Posted on Feb 09, 2015

It's been over a year and a half since my last blog post?  The time, it flies.  There were a number of projects that kept me super busy during that time, and only recently did things slow down.  It's a "good problem to have" as they say, but it's still a problem. :S

I ran into an issue recently with a Visual Force page I was generating for a project and thought I'd post about what I found, in case it can benefit anybody else. But first...

Governor Limits

For those who haven't used Salesforce yet, one of the first features of the platform you'll be frustrated by are Governor Limits.  Salesforce is a multitenant environment (multiple clients running their Salesforce instances on the same server hardware) and so they have created limits in order to make sure the clients don't write code or run operations that use up too many of those shared resources and degrade performance for their "neighbours" on the server.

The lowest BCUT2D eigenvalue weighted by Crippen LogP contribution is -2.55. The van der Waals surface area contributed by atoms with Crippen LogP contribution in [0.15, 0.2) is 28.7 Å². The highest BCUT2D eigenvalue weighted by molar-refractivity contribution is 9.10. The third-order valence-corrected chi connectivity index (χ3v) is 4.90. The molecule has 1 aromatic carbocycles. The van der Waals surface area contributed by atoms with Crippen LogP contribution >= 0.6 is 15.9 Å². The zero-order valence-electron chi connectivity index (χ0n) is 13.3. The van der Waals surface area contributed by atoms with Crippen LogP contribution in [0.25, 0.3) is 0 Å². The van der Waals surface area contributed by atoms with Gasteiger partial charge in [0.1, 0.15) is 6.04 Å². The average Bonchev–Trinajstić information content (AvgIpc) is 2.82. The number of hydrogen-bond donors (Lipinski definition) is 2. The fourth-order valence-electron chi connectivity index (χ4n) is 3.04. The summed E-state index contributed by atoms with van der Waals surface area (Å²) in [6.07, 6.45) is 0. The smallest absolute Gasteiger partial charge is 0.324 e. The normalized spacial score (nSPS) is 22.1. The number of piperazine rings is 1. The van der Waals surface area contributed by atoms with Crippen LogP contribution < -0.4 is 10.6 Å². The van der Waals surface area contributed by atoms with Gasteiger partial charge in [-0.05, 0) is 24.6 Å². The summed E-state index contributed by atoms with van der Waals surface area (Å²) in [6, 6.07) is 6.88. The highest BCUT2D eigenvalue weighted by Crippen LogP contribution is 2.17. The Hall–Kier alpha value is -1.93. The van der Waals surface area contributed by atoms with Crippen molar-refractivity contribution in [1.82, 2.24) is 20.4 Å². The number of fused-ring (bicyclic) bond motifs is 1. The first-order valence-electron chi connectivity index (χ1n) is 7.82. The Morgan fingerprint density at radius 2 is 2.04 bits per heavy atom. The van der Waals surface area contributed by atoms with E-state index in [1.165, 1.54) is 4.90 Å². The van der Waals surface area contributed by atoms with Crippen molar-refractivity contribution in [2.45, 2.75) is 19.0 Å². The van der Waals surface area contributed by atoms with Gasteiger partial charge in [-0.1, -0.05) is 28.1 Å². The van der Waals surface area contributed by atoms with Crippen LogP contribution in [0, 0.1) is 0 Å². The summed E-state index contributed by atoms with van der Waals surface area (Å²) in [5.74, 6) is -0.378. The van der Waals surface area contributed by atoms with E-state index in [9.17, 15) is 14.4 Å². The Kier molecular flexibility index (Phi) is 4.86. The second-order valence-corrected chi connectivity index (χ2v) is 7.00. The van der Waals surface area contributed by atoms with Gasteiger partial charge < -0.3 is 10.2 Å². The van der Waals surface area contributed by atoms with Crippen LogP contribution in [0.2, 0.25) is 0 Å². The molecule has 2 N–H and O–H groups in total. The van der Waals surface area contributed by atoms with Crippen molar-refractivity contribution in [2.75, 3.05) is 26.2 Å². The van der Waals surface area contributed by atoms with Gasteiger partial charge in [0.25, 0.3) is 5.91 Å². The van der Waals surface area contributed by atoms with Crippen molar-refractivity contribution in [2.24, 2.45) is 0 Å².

Governor Limits can be frustrating if you've never had to worry about performance or optimizing use of resources.  If you needed to access the database through multiple queries, you just did it, even if you could have collapsed some of those queries into one or two database calls.  Governor Limits will keep track of how many rows your queries are returning, how many queries you're running, how much memory you're taking up and how long your processes are running, and if you're not doing things in an optimal way, Salesforce will stop and throw an error once one of the limits is trespassed.

Governor Limits are no small source of headaches, but they make you a better programmer. They force you to really think about your design and whether you've optimized your code.